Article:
Tuesday, November 24, 2015

Stormy Weather


In 2003 we here in the Halifax area got a direct hit from Hurricane Juan. (click)
It was late September (thank God!) and we lost power for over a week.

The park we visited quite often (and still do), Point Pleasant Park which is in the 
southern most part of the peninsular Halifax, was turned into a 
a pile of rubble. Over 10,000 trees were knocked down by Juan's force.

One of those trees you can see below ...... at least the trunk part of that tree.
It was turned into this animal sculpture.
Seals are abundant in the waters off the park's shore.

Has your area ever been hit by a big storm that caused everything to be shut down
for a few days?


15 comments:

  1. 'Don't know why there's no sun up in the sky, stormy weather, since my man and I ain't together keeps rainin' all the time.' Your title makes me think of Lena Horne signing that beautiful song. I didn't realize the hurricane hit your area so hard. We've had some tropical storms during the five years I've lived in Florida, but no hurricanes. When I lived in Maryland, we had some harsh winters that sometimes included blizzards. After one blizzard, we couldn't leave the house for about a week, and when we did go out, the snow was piled so high that it was difficult to see around corners to find out if another car was present.

    Love,
    Janie

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    1. I am happy that the title triggered this song, Janie....and who doesn't LOVE Lena Horne!?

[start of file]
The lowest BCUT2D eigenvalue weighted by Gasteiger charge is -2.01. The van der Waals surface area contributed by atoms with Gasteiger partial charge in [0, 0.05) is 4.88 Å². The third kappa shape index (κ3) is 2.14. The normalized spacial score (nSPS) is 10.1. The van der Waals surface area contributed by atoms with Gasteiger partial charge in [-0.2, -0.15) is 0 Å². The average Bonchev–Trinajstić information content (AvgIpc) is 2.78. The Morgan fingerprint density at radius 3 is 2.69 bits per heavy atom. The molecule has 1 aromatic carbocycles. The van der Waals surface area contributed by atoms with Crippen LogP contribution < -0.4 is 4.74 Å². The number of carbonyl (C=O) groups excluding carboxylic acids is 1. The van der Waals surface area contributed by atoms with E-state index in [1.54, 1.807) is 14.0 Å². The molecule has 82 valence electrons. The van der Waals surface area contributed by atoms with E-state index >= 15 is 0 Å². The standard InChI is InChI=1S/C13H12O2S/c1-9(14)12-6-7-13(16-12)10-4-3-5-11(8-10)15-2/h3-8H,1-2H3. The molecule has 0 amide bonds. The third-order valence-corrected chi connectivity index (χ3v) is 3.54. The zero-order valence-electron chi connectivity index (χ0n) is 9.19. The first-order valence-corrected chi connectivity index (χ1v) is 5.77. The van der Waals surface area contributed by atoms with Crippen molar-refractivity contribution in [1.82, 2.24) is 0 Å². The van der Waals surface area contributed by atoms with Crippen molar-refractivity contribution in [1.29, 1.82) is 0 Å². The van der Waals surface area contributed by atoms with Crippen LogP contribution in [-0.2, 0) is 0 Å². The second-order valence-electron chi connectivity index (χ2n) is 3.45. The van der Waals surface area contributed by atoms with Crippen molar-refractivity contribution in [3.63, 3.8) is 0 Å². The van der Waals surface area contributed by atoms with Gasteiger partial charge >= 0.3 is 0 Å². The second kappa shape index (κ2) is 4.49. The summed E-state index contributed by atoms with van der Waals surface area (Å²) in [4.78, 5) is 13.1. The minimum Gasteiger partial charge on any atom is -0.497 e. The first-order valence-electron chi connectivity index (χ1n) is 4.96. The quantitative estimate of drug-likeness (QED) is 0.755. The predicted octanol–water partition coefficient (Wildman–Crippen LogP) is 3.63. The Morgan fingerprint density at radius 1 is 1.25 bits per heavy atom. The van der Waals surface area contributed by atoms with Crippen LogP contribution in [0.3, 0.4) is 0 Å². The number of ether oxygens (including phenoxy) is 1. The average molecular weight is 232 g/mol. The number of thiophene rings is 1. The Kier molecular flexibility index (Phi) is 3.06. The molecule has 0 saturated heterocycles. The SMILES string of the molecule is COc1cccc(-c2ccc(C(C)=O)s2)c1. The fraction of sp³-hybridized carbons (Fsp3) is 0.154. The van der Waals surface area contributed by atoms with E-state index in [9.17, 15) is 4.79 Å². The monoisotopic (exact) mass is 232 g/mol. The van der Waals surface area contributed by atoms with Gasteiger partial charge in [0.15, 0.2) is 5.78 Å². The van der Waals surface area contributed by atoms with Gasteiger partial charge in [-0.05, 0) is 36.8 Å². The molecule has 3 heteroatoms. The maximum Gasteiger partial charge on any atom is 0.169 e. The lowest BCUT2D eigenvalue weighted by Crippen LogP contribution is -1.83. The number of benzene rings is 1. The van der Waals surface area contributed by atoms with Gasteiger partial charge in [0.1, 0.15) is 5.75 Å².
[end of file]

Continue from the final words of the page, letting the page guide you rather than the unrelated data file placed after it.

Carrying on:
Sounds like you now live in a much more habitable location if storms are any indication.

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  2. What a nice way to make something beautiful from a destructive storm Jim! We have lots of wind storms here on the west coast of Scotland Jim but nothing hurricane like so far I'm pleased to say. Our greenhouse wouldn't make it!

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    Replies
    1. Hey Craig! Good to see you! Yes, I can imagine the winds that hit your shores there on the west coast.
      Do you get much snow, if any?

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    2. Usually very little snow Jim as our coast is influenced by a very mild gulfstream. Maybe a few days of light snow every year. But in the winter of 2010 we had snow on the ground (a lot of it) for 8 weeks +. I also remember seeing my car temperature guage show -15C one morning which is the coldest I can ever recall here. It was all very Canadian! Due to El Nino the experts think that January-March could be cold and snowy here. We'll see!

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  3. we regularly get large storms , many of them have been named. The Inauguration Day Storm 1993 produced sustained winds of 60mph+ in Puget Sound.

    So much timber came down I know of people who were without power for three weeks. After these storms we regularly get workers in from other areas of the country to help make repairs.

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    Replies